Tell us a bit about yourself, what do you do?
I lead SS+K's strategy group, a cross-functional team driving brand, business, and digital strategy for SS+K’s portfolio of consumer, enterprise, and cause-oriented companies. Brands like Tourism Australia, Wells Fargo, NCAA, Everytown for Gun Safety, as well as other well-known clients including HBO, Amazon, Samsung, Jet.com, and Obama 2012. I’m also the co-founder of SS+K Labs, our in-house incubator that explores nascent mediums, platforms, and technologies.
What did you do before your current role and what led you to where you are now?
I’ve grown up in the strategy group at SS+K over the last 9 years, but before that, I was responsible for the digital media strategy, planning, and buying for the Office of National Drug Control Policy. My background in digital media is helpful in tying strategic thinking and creative concepting to tactical activation and measurement. And my work on the youth anti-drug campaign taught me how to think about overcoming hard challenges through insightful strategy and engagement planning. For me, focusing more on strategy gave me a broader ability to make a difference in the world– by working with companies to improve how they operate, what they offer, what they communicate, and how they engage.
How would you define the role of a strategist in your agency?
One of the things that makes SS+K unique is our political heritage. We employ political style strategy for our clients, and what that means is essentially thinking of brands like candidates. Like candidates, brands must appeal to consumers through both strong substance and clear values. For brands to thrive, they too must build strong constituencies and win critical votes. And they must do so in the midst of a fast-paced, highly scrutinized environment, where cultural context is key. On that last point, we’ve developed a tool we call Social Forces that helps us identify and exploit the underlying cultural shifts that are influencing consumer attitudes and behaviors. We meld political strategy with creativity to develop unconventional solutions to our clients’ complex issues.
How have you seen the role of a strategist evolve since you first began?
Strategists, as with many other groups, were often much more specialized when I started. Now, as the industry evolves, we need to be able to flex considerably to play many different roles, on a wider variety of projects, for a broader set of challenges. For a single client, we must drive smart business strategy, brand strategy, and creative strategy. We must be able to flex from insightful researcher to dynamic creative mind to clever tactician. We are thinking through the brand’s opportunities and challenges from the broadest perspective, and guiding what must happen at the most tactical level, all at the same time.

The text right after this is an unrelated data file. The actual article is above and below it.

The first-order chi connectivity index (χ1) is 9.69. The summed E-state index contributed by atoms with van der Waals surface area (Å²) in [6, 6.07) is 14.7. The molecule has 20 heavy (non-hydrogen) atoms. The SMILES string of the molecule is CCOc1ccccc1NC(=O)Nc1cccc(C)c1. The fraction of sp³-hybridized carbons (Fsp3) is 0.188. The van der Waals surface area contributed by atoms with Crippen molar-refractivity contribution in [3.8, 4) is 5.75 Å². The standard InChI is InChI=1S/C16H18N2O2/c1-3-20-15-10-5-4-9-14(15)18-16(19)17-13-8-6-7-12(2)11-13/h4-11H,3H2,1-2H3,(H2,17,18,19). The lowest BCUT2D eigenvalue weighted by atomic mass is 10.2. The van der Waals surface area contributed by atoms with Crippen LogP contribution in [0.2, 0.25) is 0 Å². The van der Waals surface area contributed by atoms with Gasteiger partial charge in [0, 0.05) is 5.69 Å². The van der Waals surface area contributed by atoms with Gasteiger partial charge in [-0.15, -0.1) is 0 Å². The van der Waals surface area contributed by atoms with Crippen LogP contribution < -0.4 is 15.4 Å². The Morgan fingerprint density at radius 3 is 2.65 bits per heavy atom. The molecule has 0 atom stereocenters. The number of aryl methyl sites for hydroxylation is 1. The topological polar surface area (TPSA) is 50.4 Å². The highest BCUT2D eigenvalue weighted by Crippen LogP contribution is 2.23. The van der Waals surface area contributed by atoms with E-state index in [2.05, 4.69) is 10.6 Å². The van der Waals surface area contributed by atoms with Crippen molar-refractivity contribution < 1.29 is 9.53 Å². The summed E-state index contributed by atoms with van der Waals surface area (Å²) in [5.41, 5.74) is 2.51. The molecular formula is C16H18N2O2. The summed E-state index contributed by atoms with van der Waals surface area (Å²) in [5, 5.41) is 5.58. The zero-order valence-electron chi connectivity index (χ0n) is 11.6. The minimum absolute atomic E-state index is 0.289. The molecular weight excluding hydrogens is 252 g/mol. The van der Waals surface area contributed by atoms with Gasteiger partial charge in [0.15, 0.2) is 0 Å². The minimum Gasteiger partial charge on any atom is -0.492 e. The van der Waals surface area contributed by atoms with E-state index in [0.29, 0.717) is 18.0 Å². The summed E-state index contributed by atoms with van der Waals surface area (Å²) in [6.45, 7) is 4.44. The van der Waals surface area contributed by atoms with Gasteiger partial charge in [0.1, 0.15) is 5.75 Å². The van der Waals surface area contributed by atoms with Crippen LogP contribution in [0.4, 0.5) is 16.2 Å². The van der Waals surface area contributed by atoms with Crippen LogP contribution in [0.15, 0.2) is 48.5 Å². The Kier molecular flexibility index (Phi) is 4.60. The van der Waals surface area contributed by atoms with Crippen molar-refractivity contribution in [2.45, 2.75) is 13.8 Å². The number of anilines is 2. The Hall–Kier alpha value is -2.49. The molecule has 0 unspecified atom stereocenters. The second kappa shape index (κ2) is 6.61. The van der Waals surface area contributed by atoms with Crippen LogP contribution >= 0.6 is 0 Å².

In your opinion, what are the greatest barriers an aspiring planner/strategist encounters when trying to start their career?
Speaking mainly from my perspective at SS+K, the hardest part is probably that we expect everyone coming in here, no matter what level, to be able to contribute right away. Even young strategists here have a significant amount of autonomy, and teams will rely on them to meaningfully impact the work from day one. Our more senior members will of course work with and guide them along the way, but here at SS+K, we want everyone to have a voice, and value that. It’s exciting, but requires bravery.
In your time, what have you noticed are the key skills and traits that separate great strategists from the mediocre?
A voracious intellectual curiosity about the world is obviously critical. That curiosity needs to extend very broadly– to investigating people, culture, business, media, etc. Equally important is being able to connect the dots between things, looking deeper to find relevant and unexpected trends in all that you’re consuming, and channeling those insights into meaningful work. You also need to be able to craft clear and compelling stories with strong arguments that support your strategic point of view. Having the right ideas and insights are nothing if you can’t get your team and clients to buy in.
How do you avoid getting stuck in a cultural bubble and stay informed on the needs
and desires of everyday consumers?
This industry-wide challenge is only solved by fighting for diversity of people, diversity of thought, and diversity of work. We all need to push ourselves beyond our own lives, our own interests, our own communities. We aspire to do that through independent projects, and our brand work. For example, after the 2016 election, an SS+K team traveled to Lancaster, Pennsylvania to interview an Evangelical church community about their beliefs and differences, which turned into a short documentary as a small antidote to the divisiveness in the US. Another example: When developing a campaign for Wells Fargo on their commitment to working with people with disabilities, we collaborated with people within the disability community to develop our “With, Always” campaign. Similarly, through SS+K Labs, we partnered with Google and Dance for PD to concept and develop Moving Through Glass , the first-ever augmented reality product providing on-the-move access to proven dance-based aid for people living with Parkinson’s. We spent months with people with Parkinson’s and medical experts to refine and test it. By investing time in these projects, and prioritizing these practices, we learn intimately about, and build empathy for, people & communities outside of our own bubbles.